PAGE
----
Sam also asks if he should have TrackBack RDF in his main page. I say no, for two reasons.
First, it just encourages foolish behavior: if you are pinging a TrackBack entry you are replying to a specific post, and so you should be linking to that post, but if you click your bookmarklet on the main page you automatically get the link to the main page, and then have to go back, copy the permalink for the post, back to the bookmarklet, select the URL in the automatically inserted link, and paste over it. Especially in a case like Sam’s, where reading the comments also means going to an appropriate URL to link to (I just noticed that it isn’t actually the same URL as the permalink), the only reason for pinging from the main page is to say “I want your readers to read me, but I can’t be bothered to send my readers to your specific post, and what’s more I can’t be bothered to even see what other people said about your post.”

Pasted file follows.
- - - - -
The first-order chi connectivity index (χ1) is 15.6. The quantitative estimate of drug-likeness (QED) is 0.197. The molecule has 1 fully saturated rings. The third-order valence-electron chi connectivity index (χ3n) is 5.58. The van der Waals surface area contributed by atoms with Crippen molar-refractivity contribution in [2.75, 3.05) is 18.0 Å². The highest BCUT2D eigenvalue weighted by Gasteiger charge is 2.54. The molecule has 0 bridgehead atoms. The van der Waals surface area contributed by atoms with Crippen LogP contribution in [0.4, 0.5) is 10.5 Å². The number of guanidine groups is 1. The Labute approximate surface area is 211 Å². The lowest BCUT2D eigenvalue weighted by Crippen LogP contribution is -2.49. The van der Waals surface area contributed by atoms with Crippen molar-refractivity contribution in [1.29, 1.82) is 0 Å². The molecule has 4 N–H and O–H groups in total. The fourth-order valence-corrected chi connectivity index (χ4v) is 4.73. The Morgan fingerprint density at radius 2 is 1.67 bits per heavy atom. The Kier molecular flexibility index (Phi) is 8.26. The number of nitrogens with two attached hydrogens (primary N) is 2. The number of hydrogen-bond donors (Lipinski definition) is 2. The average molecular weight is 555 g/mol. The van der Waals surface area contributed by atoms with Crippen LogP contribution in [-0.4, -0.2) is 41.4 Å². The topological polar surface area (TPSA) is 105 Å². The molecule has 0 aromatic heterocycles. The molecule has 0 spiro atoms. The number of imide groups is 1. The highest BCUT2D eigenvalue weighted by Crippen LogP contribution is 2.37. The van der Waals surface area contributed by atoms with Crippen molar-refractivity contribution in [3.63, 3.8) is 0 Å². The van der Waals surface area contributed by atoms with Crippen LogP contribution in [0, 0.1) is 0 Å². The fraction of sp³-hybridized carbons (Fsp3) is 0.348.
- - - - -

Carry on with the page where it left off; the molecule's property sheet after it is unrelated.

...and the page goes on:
As if that wasn’t enough, at least in MovableType’s case, not having the TrackBack data in the main page would allow pointing to the RDF in a separate file with an HTML <link> tag, rather than embedding it (btw, the RDFCore WG no longer recommends embedding RDF in HTML), which neatly solves the problem of validating a mix of RDF and HTML. MT can’t do <link> tags for the main page, because they have to go in the <head> section of the page, but MT doesn’t actually know what posts will appear in an index page until it generates it, while any archive type that can be used as the target of a permalink does know what posts it will include before it generates them.
Apparently during the TrackBack beta, people were puzzled by why they couldn’t ping from a main page, so Ben caved. I don’t see why, and if I wasn’t using the RDF in my main page as an example of my methods for fooling the validator, I’d take it out.